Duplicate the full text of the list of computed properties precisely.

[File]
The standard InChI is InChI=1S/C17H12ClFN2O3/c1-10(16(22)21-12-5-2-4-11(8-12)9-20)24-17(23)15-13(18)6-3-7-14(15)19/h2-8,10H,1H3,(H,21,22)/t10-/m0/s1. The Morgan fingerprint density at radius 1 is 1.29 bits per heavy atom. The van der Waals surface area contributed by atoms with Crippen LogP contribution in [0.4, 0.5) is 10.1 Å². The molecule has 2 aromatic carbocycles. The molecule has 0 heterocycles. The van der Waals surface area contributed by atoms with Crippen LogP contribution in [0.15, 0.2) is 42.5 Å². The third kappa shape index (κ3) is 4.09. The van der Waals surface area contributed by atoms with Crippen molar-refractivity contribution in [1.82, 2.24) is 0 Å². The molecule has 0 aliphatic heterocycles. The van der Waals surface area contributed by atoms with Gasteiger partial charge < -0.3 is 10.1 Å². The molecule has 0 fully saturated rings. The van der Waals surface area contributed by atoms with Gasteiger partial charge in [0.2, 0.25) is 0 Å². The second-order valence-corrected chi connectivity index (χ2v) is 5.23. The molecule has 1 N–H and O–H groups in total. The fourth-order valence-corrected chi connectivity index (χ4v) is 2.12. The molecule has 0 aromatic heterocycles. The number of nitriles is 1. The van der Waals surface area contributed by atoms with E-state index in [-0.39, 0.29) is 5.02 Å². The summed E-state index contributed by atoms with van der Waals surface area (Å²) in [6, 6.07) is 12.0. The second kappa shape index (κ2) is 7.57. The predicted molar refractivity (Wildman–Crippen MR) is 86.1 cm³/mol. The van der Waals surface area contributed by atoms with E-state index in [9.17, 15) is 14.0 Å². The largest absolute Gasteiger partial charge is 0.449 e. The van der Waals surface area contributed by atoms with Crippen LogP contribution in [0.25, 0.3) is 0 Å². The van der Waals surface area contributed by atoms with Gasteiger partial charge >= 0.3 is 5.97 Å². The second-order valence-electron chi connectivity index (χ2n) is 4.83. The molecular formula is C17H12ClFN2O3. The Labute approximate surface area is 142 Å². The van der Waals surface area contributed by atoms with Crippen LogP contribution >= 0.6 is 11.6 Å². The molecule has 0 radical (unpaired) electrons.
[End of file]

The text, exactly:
The standard InChI is InChI=1S/C17H12ClFN2O3/c1-10(16(22)21-12-5-2-4-11(8-12)9-20)24-17(23)15-13(18)6-3-7-14(15)19/h2-8,10H,1H3,(H,21,22)/t10-/m0/s1. The Morgan fingerprint density at radius 1 is 1.29 bits per heavy atom. The van der Waals surface area contributed by atoms with Crippen LogP contribution in [0.4, 0.5) is 10.1 Å². The molecule has 2 aromatic carbocycles. The molecule has 0 heterocycles. The van der Waals surface area contributed by atoms with Crippen LogP contribution in [0.15, 0.2) is 42.5 Å². The third kappa shape index (κ3) is 4.09. The van der Waals surface area contributed by atoms with Crippen molar-refractivity contribution in [1.82, 2.24) is 0 Å². The molecule has 0 aliphatic heterocycles. The van der Waals surface area contributed by atoms with Gasteiger partial charge < -0.3 is 10.1 Å². The molecule has 0 fully saturated rings. The van der Waals surface area contributed by atoms with Gasteiger partial charge in [0.2, 0.25) is 0 Å². The second-order valence-corrected chi connectivity index (χ2v) is 5.23. The molecule has 1 N–H and O–H groups in total. The fourth-order valence-corrected chi connectivity index (χ4v) is 2.12. The molecule has 0 aromatic heterocycles. The number of nitriles is 1. The van der Waals surface area contributed by atoms with E-state index in [-0.39, 0.29) is 5.02 Å². The summed E-state index contributed by atoms with van der Waals surface area (Å²) in [6, 6.07) is 12.0. The second kappa shape index (κ2) is 7.57. The predicted molar refractivity (Wildman–Crippen MR) is 86.1 cm³/mol. The van der Waals surface area contributed by atoms with E-state index in [9.17, 15) is 14.0 Å². The largest absolute Gasteiger partial charge is 0.449 e. The van der Waals surface area contributed by atoms with Crippen LogP contribution in [0.25, 0.3) is 0 Å². The van der Waals surface area contributed by atoms with Gasteiger partial charge >= 0.3 is 5.97 Å². The second-order valence-electron chi connectivity index (χ2n) is 4.83. The molecular formula is C17H12ClFN2O3. The Labute approximate surface area is 142 Å². The van der Waals surface area contributed by atoms with Crippen LogP contribution >= 0.6 is 11.6 Å². The molecule has 0 radical (unpaired) electrons.